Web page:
David Portalatin has spent the past 14 years studying consumer purchase patterns and identifying trends in consumer behavior. As a result, Portalatin has observed that the American consumer’s dependence upon the automobile is a key driver impacting how their dollars are spent. Whether fueling, maintaining, or accessorizing their cars, or fueling their body during a full day on the road, consumers’ driving behavior is influencing a significant portion of their total buying power. Portalatin helps companies understand the marketplace and how consumer trends can impact their business. He is a frequent speaker at industry events and corporate meetings with retailers and manufacturers in the automotive aftermarket, motor fuels and convenience retailing industries.
In this exclusive interview, Portalatin shares his thoughts on current consumer behaviors as they relate to the motor vehicle industry, and talks about his upcoming presentation at the Global Automotive Aftermarket Symposium (GAAS), which takes place May 6-7 in Chicago. At GAAS, Portalatin will reveal the results of a survey completed specifically for the event, examining current consumer behaviors in light of current economic trends.
NPD recently released a report on the top and bottom markets for aftermarket sales. In the press release, you made an interesting point about how the aftermarket really isn’t homogenous and you really have to play it by ear, market by market. I’d say that sounds like good news for the aftermarket, wouldn’t you?
I think it is good news for the aftermarket. The reality is that we talk about things like the economy as if every single community, every single neighborhood, every single automotive service bay and every single auto parts store had exactly the same characteristics and the truth is there is a lot of diversity out there. There are a lot of areas that are doing quite well and I think even in this economy you’ll find examples of individual businesses that are doing quite well.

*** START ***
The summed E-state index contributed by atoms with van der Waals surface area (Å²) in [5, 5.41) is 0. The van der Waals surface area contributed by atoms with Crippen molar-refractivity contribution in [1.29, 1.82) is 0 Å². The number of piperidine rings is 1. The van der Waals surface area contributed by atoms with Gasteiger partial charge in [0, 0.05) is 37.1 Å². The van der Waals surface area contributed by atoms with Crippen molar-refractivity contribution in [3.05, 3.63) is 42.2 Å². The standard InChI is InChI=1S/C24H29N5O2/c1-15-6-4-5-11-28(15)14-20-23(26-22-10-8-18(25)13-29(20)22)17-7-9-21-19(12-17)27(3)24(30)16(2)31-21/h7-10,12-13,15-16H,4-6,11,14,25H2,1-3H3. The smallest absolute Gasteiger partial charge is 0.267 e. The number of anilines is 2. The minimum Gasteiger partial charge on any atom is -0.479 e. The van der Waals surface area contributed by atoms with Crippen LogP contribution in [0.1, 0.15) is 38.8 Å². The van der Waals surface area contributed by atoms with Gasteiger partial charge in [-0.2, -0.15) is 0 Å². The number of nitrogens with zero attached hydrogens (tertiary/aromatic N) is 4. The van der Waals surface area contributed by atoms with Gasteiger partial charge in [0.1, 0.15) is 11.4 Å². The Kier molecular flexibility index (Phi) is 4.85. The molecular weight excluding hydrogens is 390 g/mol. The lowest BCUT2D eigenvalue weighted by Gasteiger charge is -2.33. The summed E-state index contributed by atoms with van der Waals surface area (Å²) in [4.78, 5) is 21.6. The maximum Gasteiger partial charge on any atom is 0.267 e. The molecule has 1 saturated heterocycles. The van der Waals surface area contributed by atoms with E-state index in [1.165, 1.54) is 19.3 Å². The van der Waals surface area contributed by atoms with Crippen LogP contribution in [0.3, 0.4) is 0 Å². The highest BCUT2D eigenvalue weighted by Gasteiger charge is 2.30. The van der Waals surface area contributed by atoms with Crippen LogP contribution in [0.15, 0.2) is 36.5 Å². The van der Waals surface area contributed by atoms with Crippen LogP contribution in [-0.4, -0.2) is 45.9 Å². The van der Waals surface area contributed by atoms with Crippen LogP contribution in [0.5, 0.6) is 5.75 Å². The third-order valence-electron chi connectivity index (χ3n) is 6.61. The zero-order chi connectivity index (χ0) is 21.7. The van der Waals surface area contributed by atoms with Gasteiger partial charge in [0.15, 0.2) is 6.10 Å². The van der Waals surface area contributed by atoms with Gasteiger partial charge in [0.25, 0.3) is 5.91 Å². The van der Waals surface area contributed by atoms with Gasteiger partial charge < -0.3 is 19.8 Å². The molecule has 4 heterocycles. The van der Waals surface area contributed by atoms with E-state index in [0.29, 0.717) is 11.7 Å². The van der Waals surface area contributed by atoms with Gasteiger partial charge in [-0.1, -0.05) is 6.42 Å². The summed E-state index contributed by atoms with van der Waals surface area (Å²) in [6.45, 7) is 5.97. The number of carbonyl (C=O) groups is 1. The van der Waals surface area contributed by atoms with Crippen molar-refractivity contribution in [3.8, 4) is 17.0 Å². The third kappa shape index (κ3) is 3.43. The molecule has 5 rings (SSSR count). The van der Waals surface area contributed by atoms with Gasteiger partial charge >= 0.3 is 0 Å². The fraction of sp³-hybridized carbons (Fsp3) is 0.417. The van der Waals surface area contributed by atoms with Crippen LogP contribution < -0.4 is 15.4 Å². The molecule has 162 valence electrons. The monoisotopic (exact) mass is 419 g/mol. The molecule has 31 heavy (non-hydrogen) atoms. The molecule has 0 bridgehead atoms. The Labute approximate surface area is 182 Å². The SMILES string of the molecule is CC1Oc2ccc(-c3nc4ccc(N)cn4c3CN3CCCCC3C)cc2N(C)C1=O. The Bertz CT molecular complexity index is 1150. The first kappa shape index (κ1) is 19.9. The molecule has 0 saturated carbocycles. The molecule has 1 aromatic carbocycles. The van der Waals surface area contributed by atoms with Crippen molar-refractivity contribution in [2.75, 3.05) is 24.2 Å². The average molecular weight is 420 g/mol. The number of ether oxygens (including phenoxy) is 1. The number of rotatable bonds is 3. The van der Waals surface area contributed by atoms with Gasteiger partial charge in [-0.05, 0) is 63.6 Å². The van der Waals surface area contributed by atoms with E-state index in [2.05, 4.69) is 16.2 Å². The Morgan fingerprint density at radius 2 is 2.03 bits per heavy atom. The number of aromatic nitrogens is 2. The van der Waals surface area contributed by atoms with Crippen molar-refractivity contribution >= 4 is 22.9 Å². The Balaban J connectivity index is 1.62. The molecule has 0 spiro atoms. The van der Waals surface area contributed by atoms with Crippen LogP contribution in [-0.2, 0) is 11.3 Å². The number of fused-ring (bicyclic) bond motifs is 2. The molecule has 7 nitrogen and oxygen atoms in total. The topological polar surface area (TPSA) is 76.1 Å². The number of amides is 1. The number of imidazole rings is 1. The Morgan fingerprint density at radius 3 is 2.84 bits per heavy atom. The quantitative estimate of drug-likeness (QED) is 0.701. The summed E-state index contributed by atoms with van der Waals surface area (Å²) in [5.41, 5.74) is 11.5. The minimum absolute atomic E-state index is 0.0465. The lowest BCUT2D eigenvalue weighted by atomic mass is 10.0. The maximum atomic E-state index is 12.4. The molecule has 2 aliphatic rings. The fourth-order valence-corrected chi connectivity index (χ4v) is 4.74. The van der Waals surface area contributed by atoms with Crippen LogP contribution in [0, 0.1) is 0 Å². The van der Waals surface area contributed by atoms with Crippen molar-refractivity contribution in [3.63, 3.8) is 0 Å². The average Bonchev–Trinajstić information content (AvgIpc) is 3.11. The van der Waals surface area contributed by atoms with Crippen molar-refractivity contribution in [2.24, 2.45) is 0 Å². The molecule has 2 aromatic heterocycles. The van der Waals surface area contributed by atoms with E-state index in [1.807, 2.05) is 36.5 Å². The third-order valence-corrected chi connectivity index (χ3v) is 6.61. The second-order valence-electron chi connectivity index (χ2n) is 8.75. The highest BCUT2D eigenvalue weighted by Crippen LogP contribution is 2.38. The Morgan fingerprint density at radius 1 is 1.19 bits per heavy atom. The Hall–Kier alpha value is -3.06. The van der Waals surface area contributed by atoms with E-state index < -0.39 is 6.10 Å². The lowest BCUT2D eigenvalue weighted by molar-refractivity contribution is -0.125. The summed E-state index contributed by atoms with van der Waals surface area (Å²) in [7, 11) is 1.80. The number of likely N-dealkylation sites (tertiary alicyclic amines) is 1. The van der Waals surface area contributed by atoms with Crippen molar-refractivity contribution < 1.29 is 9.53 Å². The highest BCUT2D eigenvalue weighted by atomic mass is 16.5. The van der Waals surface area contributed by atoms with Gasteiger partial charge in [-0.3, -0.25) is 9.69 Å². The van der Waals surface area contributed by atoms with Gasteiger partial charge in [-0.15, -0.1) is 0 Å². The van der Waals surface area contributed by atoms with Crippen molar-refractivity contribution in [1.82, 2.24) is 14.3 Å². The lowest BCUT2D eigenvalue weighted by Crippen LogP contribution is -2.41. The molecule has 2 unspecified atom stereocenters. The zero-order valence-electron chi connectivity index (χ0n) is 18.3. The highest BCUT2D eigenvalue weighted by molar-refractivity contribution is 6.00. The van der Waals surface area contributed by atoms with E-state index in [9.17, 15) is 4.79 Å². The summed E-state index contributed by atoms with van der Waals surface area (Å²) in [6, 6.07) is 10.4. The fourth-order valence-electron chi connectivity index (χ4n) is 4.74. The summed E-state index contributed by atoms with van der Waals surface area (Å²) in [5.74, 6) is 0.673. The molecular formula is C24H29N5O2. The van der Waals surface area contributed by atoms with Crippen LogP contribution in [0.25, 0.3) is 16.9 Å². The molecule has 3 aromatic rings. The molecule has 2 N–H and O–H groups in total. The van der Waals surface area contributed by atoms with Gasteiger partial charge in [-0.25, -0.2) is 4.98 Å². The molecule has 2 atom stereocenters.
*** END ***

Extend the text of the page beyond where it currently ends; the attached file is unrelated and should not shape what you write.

In February, NPD released a report about economic concerns and gas prices, and how drivers are continuing to limit miles driven as a result. We did see a drop in gas prices for a time but they are starting to creep back up again. At this point, do you anticipate that miles driven will continue to decline?
I believe that the behavioral change that we’ve seen in miles driven is a change that we haven’t experienced in more than 25 years. When you have change of that nature, you can’t expect it to just flip-flop overnight. In other words, we didn’t start changing our driving behaviors just because gas prices hit $4 a gallon. The reality is those behavioral changes began occurring in mid-to-late 2005. Three years later, we’re seeing some very measurable differences in behavior. It may take a similar period of time for people to change back. I think for the near-term, we’re looking at a ‘new normal,’ in terms of the ways consumers approach the vehicles they drive and especially in the near-term economy where consumers are looking for ways to cut back. Limiting trips is still viewed as a viable way to cut back.
Tell us about your upcoming presentation at GAAS and the research that NPD has been working on exclusively for this event.
The most important thing right now, from our perspective, is how the consumer is responding to the economic environment around them in 2009. We’ve heard a lot about changes in the vehicle make-up, aging vehicles that should need some repair and maintenance and if that will provide a lift for businesses, and I think it will. But on the other hand, two of the most important factors driving demand for automotive services are the number of vehicles on the road and how many miles those vehicles drive. And, 2009 may be a year where we don’t see growth in either of those two factors, so it’s a bit of a balancing act. We’re conducting research right now to be exclusively released at the Global Automotive Aftermarket Symposium that measures where consumers are, what they are thinking about the current environment and trying to anticipate what their behaviors might be in the months ahead.
Have you been following the proposed “Cash for Clunkers” legislation? Any thoughts?
If we enter into an era where consumers are not buying the cars at the same rate that we historically have and at the same time we’re scrapping the clunkers on the other end of the vehicle spectrum, the inescapable conclusion is that you will have for the first time in decades, a declining vehicle population. Something that is very appealing for consumers right now is the idea that they can make their existing vehicles operate more efficiently and keep them on the road longer. So, to the extent that this consumer mindset exists, there is an opportunity for companies that can fill that need. I think that is one of the key areas of opportunity right now.
For more information about the 2009 Global Automotive Aftermarket Symposium, go to: www.globalsymposium.org.
ABOUT THE AUTHOR
Amy Antenora has served as Editor of aftermarketNews since 2002. She is also Managing Editor of sister publication Counterman magazine.